Port of Kiel Opens 1st Onshore Power Supply Plant for Ships
Germany’s Port of Kiel inaugurated its first shore-based power supply plant for commercial vessels at the Norwegenkai on May 9.
This would enable the port to supply more than half of ships berthing in the Port of Kiel with onshore power in the future.
“In future we want to be in a position to use shore-based electricity to cover 60% of the power requirements of ships calling at Kiel. That will mean we will be able to count ourselves among the most eco-friendly ports in Europe,” Dirk Claus, Managing Director of the Port of Kiel, said.
With immediate effect, Color Line’s big cruise-ferries docking in the port can now be supplied with emission-free electric power.
Built by Siemens, the onshore power plant is part of the Port of Kiel’s Blue Port concept. The concept will further include onshore power supply plants at Schwedenkai terminal and the cruise shipping terminal at Ostseekai, planned to be built by 2020.
Investment in the plant totaled EUR 1.2 million (USD 1.35 million), of which EUR 400,000 was funded by the state of Schleswig-Holstein.
“We are together making an important contribution to keeping the air clean. By using power from onshore we are reducing to zero the emission of harmful substances as well as of greenhouse gases during the time ships are berthed in the port,” Daniel Günther, Minister-President of the federal state of Schleswig-Holstein, commented.
“Schleswig-Holstein supports this trend-setting project and will encourage further facilities of this type,” he added.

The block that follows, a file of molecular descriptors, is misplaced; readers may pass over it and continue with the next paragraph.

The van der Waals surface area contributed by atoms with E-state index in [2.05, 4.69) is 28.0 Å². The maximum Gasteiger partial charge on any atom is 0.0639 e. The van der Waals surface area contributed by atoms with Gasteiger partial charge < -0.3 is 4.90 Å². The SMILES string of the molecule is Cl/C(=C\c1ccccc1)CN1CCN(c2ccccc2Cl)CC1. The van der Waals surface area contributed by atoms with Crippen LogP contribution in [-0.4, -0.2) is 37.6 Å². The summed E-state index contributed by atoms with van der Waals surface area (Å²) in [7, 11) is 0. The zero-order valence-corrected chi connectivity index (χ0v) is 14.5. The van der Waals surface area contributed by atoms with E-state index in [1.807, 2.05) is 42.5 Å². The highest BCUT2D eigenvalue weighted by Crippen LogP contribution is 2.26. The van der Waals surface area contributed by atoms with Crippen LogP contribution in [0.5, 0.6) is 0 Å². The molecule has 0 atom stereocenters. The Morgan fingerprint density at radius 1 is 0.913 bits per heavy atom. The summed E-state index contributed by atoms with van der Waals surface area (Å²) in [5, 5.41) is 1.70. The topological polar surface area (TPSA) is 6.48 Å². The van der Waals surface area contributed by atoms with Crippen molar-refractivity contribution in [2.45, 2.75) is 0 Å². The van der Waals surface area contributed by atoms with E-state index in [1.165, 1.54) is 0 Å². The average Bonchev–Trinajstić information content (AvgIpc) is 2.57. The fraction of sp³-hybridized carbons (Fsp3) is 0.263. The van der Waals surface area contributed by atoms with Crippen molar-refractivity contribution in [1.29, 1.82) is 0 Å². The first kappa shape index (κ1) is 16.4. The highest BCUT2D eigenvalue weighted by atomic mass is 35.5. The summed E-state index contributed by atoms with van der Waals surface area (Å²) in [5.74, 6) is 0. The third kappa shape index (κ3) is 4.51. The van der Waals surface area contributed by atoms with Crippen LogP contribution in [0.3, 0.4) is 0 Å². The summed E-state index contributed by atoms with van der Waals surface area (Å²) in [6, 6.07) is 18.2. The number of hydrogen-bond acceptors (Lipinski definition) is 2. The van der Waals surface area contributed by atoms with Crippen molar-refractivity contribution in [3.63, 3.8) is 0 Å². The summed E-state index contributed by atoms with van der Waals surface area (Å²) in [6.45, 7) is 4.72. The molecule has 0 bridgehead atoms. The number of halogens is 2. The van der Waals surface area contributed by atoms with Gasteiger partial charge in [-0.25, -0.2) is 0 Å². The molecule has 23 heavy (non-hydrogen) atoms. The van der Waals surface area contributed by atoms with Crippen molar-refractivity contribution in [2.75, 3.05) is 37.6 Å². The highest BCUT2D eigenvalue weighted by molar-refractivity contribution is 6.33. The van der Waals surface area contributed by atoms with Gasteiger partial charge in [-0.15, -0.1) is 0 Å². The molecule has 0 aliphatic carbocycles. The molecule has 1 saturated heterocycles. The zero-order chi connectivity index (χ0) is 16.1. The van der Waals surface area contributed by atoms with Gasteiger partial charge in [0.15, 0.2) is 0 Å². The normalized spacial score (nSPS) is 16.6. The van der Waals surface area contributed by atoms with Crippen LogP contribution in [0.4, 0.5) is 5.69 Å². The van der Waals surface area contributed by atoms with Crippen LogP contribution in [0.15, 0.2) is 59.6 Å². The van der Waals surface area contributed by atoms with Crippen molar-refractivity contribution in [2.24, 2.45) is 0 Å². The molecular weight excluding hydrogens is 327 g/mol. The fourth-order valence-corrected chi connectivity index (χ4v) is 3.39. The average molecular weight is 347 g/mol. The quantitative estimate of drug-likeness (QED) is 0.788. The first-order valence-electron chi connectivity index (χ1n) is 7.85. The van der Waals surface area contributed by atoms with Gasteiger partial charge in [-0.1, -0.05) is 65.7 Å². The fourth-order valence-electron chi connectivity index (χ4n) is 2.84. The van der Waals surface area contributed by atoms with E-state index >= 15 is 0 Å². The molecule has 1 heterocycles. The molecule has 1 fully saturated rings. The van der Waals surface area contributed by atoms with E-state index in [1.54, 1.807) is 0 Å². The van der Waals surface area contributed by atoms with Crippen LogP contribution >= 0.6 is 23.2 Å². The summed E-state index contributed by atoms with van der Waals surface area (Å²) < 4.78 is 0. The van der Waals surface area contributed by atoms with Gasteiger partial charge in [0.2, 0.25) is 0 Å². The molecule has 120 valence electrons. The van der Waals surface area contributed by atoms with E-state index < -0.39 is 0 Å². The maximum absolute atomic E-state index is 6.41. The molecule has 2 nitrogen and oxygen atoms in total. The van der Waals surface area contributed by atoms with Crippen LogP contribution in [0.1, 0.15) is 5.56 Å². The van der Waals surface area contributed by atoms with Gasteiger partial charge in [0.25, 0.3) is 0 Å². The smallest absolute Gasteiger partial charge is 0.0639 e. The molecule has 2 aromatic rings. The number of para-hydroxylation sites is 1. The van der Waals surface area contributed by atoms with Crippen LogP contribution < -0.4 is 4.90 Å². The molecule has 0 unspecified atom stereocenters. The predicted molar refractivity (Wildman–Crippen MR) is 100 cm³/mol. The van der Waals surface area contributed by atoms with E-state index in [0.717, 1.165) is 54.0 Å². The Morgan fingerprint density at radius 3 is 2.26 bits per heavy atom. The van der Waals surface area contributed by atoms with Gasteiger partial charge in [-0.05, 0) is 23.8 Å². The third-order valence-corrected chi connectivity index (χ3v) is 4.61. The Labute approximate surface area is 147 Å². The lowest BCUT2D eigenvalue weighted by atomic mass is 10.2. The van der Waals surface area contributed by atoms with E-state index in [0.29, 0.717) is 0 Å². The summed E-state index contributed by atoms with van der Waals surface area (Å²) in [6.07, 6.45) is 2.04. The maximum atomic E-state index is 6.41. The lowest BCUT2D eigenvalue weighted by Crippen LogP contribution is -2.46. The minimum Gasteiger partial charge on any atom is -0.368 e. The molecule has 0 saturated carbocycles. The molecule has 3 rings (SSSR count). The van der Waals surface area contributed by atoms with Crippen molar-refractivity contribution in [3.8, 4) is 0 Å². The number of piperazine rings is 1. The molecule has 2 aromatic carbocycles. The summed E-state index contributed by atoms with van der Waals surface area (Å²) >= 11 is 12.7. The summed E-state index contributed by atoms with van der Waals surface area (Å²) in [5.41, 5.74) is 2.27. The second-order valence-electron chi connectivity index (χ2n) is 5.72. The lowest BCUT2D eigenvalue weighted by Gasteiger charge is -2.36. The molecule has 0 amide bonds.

“Land power is a good way to make a clear contribution to clean air in cities which have harbours and sea ports. So it is certainly a good idea to have a shore-based power plant and it is even better when this plant is also used by shipping,” according to Norbert Brackmann German Federal Government’s Coordinator for the Maritime Industry.
Ulf Kämpfer, Mayor of Kiel, revealed that the city aims at becoming carbon neutral by 2050. This ambitious goal can be only achieved if everyone contributes to it, according to Kämpfer.
“The new … shore-based power plant is making a contribution to significantly reducing CO2 emissions in the port. I am delighted that Color Line is leading this effort and I would welcome it if other shipping companies were to follow suit,” Kämpfer pointed out.
The ships of Norway’s Color Line – Color Fantasy and Color Magic – link Kiel with Oslo on a daily basis. Their annual power requirement for the time they spend in Kiel is about four million kilowatt hours.
“Our ships are already equipped to draw power from land-based plants and have been plugged in onshore in Oslo since 2011 and in all four Norwegian ports since 2017. Kiel is now another port which has made available the necessary infrastructure to support and advance our strategy of protecting the environment,” Trond Kleivdal, Color Line Board Chairman, noted.
The Siemens onshore power plant at the Norwegenkai is specifically tailored to the needs of shipping companies and the port. It has a maximum connection capacity of 4.5 Magawatts (MW) at 10 Kilovolt (KV) and the main frequency of 50 Hertz (Hz).
“Because of its considerable capacity and regular daily operation, a high level of environmental utilisation will be achieved. The new plant will deliver the largest amount of shore-based electric power (for ships) in the whole of Germany,” Claus explained.